Baseballs don't last forever, but a Sioux Falls man's artwork made out of the seams of baseballs will.
He's giving new life to old baseballs and his unique work is a grand slam for business.
Nathan Rueckert grew up watching and playing baseball. This former college pitcher's love for the game gave him the idea to do something more with baseballs than just throw them toward home plate.
"I thought the red stripe of a baseball looked like the red stripe of an American flag. So I took a few baseballs from practice, cut them up and kind of crafted them into what I was picturing in my head as an American flag and it turned out beautiful," Rueckert said.
His American flag made out of baseball seams has been a hit ever since. Since then, he's cut up 5,000 old baseballs to create 1,600 works of art.
"I've always thought that baseball is so much more than just a game. It brings people back to their childhood, playing catch with dad in the backyard," Rueckert said.
While Rueckert started with the American flag, he soon realized he could make other images out of baseball seams and they've also become very popular.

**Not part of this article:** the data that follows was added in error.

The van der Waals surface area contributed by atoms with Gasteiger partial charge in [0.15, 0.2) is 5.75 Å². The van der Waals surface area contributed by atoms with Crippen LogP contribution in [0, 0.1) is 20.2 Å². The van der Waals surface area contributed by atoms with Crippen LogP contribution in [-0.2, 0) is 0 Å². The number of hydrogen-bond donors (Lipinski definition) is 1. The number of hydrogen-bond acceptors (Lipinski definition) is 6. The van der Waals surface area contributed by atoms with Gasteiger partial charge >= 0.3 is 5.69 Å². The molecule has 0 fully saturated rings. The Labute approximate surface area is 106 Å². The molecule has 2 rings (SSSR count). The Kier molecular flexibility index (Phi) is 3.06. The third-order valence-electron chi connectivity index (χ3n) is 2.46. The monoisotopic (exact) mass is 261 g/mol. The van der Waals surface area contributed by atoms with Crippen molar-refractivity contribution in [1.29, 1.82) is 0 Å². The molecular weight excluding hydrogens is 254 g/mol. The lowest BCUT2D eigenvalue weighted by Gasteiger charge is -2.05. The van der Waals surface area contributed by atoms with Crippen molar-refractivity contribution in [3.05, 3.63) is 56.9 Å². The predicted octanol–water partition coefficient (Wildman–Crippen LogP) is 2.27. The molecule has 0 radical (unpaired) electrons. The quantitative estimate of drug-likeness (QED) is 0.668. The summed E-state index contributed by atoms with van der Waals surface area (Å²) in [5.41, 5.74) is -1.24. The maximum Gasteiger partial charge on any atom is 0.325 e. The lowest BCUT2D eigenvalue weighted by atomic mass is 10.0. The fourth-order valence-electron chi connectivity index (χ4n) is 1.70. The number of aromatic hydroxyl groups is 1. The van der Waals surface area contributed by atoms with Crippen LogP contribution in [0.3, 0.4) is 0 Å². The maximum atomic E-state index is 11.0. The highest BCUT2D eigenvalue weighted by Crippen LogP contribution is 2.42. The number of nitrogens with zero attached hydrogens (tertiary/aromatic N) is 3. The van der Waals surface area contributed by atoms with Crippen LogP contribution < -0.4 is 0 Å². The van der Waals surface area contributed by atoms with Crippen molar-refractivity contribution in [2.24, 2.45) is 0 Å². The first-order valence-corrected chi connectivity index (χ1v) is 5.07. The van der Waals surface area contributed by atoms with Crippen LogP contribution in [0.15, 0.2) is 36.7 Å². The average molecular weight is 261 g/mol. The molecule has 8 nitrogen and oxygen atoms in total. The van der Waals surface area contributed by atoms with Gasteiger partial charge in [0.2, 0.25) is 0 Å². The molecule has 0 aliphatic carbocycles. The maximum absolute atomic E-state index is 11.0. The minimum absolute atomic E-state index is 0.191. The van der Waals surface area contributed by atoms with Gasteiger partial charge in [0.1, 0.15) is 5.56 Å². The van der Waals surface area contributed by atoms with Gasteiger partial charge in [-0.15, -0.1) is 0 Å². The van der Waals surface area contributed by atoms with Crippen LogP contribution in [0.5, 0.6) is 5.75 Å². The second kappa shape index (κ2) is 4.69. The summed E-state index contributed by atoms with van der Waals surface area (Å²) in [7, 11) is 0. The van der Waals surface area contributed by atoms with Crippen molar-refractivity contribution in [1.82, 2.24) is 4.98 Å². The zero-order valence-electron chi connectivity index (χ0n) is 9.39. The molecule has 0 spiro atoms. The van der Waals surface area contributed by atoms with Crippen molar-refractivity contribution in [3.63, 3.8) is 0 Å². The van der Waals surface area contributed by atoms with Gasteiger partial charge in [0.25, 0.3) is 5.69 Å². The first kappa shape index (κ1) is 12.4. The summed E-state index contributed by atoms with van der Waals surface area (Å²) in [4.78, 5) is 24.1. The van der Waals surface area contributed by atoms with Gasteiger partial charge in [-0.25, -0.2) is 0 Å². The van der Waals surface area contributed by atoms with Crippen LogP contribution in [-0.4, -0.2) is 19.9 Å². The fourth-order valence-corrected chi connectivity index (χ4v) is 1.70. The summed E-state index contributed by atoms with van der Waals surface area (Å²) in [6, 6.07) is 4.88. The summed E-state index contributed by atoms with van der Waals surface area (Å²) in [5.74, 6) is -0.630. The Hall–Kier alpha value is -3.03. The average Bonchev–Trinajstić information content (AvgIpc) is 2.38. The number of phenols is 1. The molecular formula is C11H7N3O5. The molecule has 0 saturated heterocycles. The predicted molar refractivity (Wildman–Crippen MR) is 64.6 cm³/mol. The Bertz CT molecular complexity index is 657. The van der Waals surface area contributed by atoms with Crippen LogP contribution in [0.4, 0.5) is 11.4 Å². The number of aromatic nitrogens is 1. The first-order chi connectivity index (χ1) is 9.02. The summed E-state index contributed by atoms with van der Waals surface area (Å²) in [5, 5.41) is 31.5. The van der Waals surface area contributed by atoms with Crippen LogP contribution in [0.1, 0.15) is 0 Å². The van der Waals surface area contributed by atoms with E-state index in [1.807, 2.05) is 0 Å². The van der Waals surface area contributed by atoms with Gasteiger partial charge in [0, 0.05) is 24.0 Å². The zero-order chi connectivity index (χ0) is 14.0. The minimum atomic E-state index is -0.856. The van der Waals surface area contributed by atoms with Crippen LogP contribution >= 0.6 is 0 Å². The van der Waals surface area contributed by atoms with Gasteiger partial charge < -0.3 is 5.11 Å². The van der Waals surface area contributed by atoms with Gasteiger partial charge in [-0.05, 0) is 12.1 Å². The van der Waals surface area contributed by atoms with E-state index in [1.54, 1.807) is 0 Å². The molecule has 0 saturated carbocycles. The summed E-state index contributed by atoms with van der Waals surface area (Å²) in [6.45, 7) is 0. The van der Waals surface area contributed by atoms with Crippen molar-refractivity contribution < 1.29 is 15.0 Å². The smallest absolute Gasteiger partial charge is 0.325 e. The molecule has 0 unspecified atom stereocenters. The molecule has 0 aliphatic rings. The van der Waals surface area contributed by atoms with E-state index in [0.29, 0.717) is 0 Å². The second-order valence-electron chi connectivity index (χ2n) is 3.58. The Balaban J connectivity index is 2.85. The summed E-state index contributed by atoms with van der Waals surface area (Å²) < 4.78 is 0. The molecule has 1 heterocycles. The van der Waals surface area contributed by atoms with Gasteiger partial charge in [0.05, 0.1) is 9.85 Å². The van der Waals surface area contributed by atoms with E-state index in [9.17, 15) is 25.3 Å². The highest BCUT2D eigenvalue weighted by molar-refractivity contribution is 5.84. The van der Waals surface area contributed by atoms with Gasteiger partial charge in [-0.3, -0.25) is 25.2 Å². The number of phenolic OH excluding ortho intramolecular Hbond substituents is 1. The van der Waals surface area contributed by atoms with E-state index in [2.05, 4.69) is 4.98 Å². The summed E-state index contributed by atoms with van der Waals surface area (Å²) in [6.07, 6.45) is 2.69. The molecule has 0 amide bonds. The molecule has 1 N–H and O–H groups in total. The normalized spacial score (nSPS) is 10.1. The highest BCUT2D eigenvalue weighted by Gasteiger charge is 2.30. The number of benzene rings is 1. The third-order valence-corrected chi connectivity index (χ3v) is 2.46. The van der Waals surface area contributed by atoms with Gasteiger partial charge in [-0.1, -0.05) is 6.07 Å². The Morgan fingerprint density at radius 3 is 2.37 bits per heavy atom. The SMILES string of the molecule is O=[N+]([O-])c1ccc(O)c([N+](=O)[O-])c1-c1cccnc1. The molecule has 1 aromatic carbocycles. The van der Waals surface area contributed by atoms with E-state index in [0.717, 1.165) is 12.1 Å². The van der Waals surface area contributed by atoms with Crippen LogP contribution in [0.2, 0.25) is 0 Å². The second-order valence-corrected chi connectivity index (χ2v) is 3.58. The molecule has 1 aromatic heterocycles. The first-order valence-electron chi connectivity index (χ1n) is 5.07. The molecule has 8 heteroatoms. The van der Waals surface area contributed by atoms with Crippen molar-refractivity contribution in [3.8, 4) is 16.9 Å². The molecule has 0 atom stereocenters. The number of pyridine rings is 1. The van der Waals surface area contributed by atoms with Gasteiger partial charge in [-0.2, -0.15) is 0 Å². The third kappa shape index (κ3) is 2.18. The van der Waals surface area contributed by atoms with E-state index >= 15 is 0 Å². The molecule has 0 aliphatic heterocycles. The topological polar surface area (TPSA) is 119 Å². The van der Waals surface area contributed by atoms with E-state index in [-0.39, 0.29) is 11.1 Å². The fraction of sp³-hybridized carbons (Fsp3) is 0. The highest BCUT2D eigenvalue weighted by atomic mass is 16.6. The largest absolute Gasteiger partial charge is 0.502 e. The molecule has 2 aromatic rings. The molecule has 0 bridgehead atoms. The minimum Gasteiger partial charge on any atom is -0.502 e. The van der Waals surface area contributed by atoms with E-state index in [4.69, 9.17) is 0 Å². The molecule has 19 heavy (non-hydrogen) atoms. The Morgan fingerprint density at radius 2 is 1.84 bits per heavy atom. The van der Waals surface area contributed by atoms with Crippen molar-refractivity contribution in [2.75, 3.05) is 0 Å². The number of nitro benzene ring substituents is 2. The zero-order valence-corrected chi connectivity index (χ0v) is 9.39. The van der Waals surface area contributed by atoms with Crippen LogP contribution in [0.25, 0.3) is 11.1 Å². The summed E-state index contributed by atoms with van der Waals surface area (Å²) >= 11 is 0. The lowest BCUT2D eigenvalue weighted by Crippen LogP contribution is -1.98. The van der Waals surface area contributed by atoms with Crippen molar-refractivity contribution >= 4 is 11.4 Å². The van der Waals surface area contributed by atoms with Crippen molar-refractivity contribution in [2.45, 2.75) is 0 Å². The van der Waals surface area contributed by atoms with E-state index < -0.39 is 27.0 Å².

"I thought a red heart made out of baseballs would be really meaningful to communicate your love for baseball to somebody you love," Rueckert said.
These "seams of love" are big sellers for Mother's Day and Father's Day. His work has caught the attention of the big leagues. They're at the Baseball Hall of Fame and they're hanging in many players' homes.
"Commissioner Selig has one," Rueckert said.
So, does President Bush.
"I got a phone call on my cell phone from a secret service agent who said he wanted to give one of my artworks to President Bush for President's Day," Rueckert said.
Rueckert's baseball artwork also pops up in Sky Mall. He's a CPA and creates his baseball seam art on the nights and weekends. He doesn't plan to give up his day job, but he hires people to cut the baseballs. He's not sure where his art will take him, but he'll continue as long as there is demand.
"I just feel very blessed to create something people actually appreciate and like," Rueckert said.
Rueckert's pieces sell from $60 to $200.